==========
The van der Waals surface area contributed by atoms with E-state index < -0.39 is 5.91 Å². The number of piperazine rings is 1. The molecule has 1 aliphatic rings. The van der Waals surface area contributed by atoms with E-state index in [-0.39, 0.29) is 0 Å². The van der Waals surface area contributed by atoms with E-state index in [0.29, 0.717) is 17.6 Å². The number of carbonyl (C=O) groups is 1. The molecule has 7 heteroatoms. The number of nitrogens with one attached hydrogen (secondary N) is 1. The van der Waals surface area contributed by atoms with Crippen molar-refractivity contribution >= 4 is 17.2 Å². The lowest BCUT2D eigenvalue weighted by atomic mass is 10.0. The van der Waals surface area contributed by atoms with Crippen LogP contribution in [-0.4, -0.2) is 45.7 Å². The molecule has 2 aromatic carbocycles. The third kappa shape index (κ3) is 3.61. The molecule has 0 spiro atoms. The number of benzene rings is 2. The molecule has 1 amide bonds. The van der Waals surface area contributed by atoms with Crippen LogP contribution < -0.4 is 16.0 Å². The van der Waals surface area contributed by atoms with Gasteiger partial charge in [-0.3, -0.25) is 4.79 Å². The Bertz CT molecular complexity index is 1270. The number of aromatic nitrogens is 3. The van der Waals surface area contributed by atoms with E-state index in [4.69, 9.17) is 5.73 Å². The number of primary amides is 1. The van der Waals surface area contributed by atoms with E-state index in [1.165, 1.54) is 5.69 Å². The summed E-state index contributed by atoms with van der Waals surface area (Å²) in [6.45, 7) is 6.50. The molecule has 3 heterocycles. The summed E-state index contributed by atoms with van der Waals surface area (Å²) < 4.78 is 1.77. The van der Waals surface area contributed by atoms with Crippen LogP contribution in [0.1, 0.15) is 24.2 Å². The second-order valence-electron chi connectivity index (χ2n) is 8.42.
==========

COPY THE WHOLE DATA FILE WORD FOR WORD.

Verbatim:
The van der Waals surface area contributed by atoms with E-state index < -0.39 is 5.91 Å². The number of piperazine rings is 1. The molecule has 1 aliphatic rings. The van der Waals surface area contributed by atoms with E-state index in [-0.39, 0.29) is 0 Å². The van der Waals surface area contributed by atoms with E-state index in [0.29, 0.717) is 17.6 Å². The number of carbonyl (C=O) groups is 1. The molecule has 7 heteroatoms. The number of nitrogens with one attached hydrogen (secondary N) is 1. The van der Waals surface area contributed by atoms with Crippen molar-refractivity contribution >= 4 is 17.2 Å². The lowest BCUT2D eigenvalue weighted by atomic mass is 10.0. The van der Waals surface area contributed by atoms with Crippen LogP contribution in [-0.4, -0.2) is 45.7 Å². The molecule has 2 aromatic carbocycles. The third kappa shape index (κ3) is 3.61. The molecule has 0 spiro atoms. The number of benzene rings is 2. The molecule has 1 amide bonds. The van der Waals surface area contributed by atoms with Crippen LogP contribution < -0.4 is 16.0 Å². The van der Waals surface area contributed by atoms with Gasteiger partial charge in [-0.3, -0.25) is 4.79 Å². The Bertz CT molecular complexity index is 1270. The number of aromatic nitrogens is 3. The van der Waals surface area contributed by atoms with E-state index in [4.69, 9.17) is 5.73 Å². The number of primary amides is 1. The van der Waals surface area contributed by atoms with E-state index in [1.165, 1.54) is 5.69 Å². The summed E-state index contributed by atoms with van der Waals surface area (Å²) in [6.45, 7) is 6.50. The molecule has 3 heterocycles. The summed E-state index contributed by atoms with van der Waals surface area (Å²) < 4.78 is 1.77. The van der Waals surface area contributed by atoms with Crippen LogP contribution in [0.1, 0.15) is 24.2 Å². The second-order valence-electron chi connectivity index (χ2n) is 8.42.